Smartphone as key
Touchless technologies can be designed in multiple ways to ensure they contribute to making the workplace more flexible for employees. Contactless solutions eliminate the need for the actual presence of formerly essential workplace characteristics.
For example, we no longer require RFID access key cards. With everyone having a smartphone today, there is no reason for anyone to continue touching potentially hazardous surfaces. In the aftermath of the pandemic, smartphones are helping bridge the digital and real worlds through office automation. Workplace design and technology advancements are being pushed by the desire to reduce the number of surfaces employees must interact with.
Open office layouts
From an architectural standpoint, the concept of open offices arose out of a desire to foster collaboration, improve team morale, and save overhead costs by sharing office space. Think about how employees will communicate with one another, whether it’s in person, over the phone, on social media, by email or instant message, and so on. How long it should be and whether it should take place in real-time through a meeting, huddle, etc., or in a delayed fashion through a message, a post, etc.
Post-pandemic designs show that architects agree that more open or adaptable structural layouts and floor plans are forming the norms for the built environment of the future. The concept behind these layouts is to ensure that workers’ quality of life does not decline because of workplace transformation, which includes going touchless. Open office layouts are also becoming more common thanks to developments in building automation technology.
Cloud, IoT-based applications
As more firms switch to a hybrid or flex office design, a straightforward way of managing and tracking room capacity is required. This will keep the place from being overcrowded, which is essential for maintaining a happy and productive environment. One simple way to accomplish this is to reserve desk space or a conference room via a mobile app. Road to cloud-based software with a mobile app that allows workers to plan desk or breakroom use while on the road.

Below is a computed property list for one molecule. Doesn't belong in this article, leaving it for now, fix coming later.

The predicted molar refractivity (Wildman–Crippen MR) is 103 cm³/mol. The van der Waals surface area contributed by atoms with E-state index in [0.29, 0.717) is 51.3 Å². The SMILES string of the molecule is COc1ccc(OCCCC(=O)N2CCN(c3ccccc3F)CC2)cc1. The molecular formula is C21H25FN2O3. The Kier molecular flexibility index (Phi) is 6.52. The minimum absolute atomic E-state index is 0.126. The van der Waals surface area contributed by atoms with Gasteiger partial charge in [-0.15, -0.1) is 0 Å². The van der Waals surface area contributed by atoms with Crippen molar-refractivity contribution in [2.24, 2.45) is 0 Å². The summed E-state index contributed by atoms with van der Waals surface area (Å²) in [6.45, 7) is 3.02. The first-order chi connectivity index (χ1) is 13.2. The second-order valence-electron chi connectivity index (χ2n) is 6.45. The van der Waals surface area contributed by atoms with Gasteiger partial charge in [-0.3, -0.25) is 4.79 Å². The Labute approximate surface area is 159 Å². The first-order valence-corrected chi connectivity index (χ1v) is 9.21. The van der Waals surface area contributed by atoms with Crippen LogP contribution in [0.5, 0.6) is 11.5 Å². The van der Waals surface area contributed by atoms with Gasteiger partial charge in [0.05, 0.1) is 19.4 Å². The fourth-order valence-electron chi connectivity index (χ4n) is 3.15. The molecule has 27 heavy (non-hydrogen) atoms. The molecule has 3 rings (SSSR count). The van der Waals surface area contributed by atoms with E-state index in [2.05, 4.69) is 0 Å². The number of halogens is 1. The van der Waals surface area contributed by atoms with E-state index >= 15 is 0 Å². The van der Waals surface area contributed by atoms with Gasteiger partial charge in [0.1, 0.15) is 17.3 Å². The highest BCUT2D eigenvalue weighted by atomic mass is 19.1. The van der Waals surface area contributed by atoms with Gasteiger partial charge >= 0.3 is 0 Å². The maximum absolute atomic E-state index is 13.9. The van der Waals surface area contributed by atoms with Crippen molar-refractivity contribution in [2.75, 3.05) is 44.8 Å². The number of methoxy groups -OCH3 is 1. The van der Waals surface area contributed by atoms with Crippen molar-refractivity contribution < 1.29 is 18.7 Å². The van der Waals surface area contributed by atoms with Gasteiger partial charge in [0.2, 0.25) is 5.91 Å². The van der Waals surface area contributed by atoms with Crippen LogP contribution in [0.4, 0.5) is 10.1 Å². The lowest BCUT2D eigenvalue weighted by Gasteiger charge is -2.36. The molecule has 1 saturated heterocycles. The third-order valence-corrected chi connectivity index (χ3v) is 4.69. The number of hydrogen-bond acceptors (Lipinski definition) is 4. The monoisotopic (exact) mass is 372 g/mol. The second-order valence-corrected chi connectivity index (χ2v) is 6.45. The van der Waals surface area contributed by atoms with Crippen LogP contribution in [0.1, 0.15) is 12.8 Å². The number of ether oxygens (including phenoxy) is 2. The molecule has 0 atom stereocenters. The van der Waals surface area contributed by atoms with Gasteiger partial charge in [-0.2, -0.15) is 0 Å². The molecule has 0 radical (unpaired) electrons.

Employees now more easily coordinate team meetings thanks to apps that provide access to their mobile devices, thanks to the incorporation of cloud-based technology into the workspace design. Instead of exchanging emails, they now utilise these apps to determine which days the office space is available.
Similarly, smart architectural designs connected with IoT ensure that conference room projectors and lighting, photocopiers, and coffee machines may all work together in a touchless workplace structure. Employees have remote access from their computers to perform tasks without having to touch any of them.
Planning for Future
Integrating tech with design has also helped get back many employees who relocated away from their company headquarters, during the pandemic. Using different space design strategies now allows property managers and tenants to see how physical structures will be used in the future. Touchless offices will guide future designs, reflecting lessons from the pandemic and successfully using a larger overall space for a reduced number of users.
Photo by Andrea Piacquadio: